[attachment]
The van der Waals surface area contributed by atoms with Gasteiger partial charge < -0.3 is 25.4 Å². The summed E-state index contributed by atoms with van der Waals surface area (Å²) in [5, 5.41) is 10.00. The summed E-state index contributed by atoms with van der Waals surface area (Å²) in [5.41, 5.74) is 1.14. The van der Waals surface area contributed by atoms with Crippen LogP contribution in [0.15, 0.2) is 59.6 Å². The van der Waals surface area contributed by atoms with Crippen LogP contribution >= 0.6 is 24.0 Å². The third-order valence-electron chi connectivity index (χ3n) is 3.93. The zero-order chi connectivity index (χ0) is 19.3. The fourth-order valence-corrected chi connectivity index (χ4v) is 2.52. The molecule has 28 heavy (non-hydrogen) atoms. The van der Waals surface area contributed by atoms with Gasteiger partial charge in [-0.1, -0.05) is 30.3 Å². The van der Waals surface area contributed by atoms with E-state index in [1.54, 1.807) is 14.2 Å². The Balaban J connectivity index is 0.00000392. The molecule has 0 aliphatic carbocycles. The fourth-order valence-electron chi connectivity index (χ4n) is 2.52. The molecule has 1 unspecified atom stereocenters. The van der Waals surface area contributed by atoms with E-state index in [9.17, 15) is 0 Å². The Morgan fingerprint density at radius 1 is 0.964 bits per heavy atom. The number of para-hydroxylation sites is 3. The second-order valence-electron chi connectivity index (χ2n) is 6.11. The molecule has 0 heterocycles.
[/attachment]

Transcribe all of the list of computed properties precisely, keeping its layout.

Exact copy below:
The van der Waals surface area contributed by atoms with Gasteiger partial charge < -0.3 is 25.4 Å². The summed E-state index contributed by atoms with van der Waals surface area (Å²) in [5, 5.41) is 10.00. The summed E-state index contributed by atoms with van der Waals surface area (Å²) in [5.41, 5.74) is 1.14. The van der Waals surface area contributed by atoms with Crippen LogP contribution in [0.15, 0.2) is 59.6 Å². The van der Waals surface area contributed by atoms with Crippen LogP contribution >= 0.6 is 24.0 Å². The third-order valence-electron chi connectivity index (χ3n) is 3.93. The zero-order chi connectivity index (χ0) is 19.3. The fourth-order valence-corrected chi connectivity index (χ4v) is 2.52. The molecule has 28 heavy (non-hydrogen) atoms. The van der Waals surface area contributed by atoms with Gasteiger partial charge in [-0.1, -0.05) is 30.3 Å². The van der Waals surface area contributed by atoms with E-state index in [1.54, 1.807) is 14.2 Å². The Balaban J connectivity index is 0.00000392. The molecule has 0 aliphatic carbocycles. The fourth-order valence-electron chi connectivity index (χ4n) is 2.52. The molecule has 1 unspecified atom stereocenters. The van der Waals surface area contributed by atoms with E-state index in [9.17, 15) is 0 Å². The Morgan fingerprint density at radius 1 is 0.964 bits per heavy atom. The number of para-hydroxylation sites is 3. The second-order valence-electron chi connectivity index (χ2n) is 6.11. The molecule has 0 heterocycles.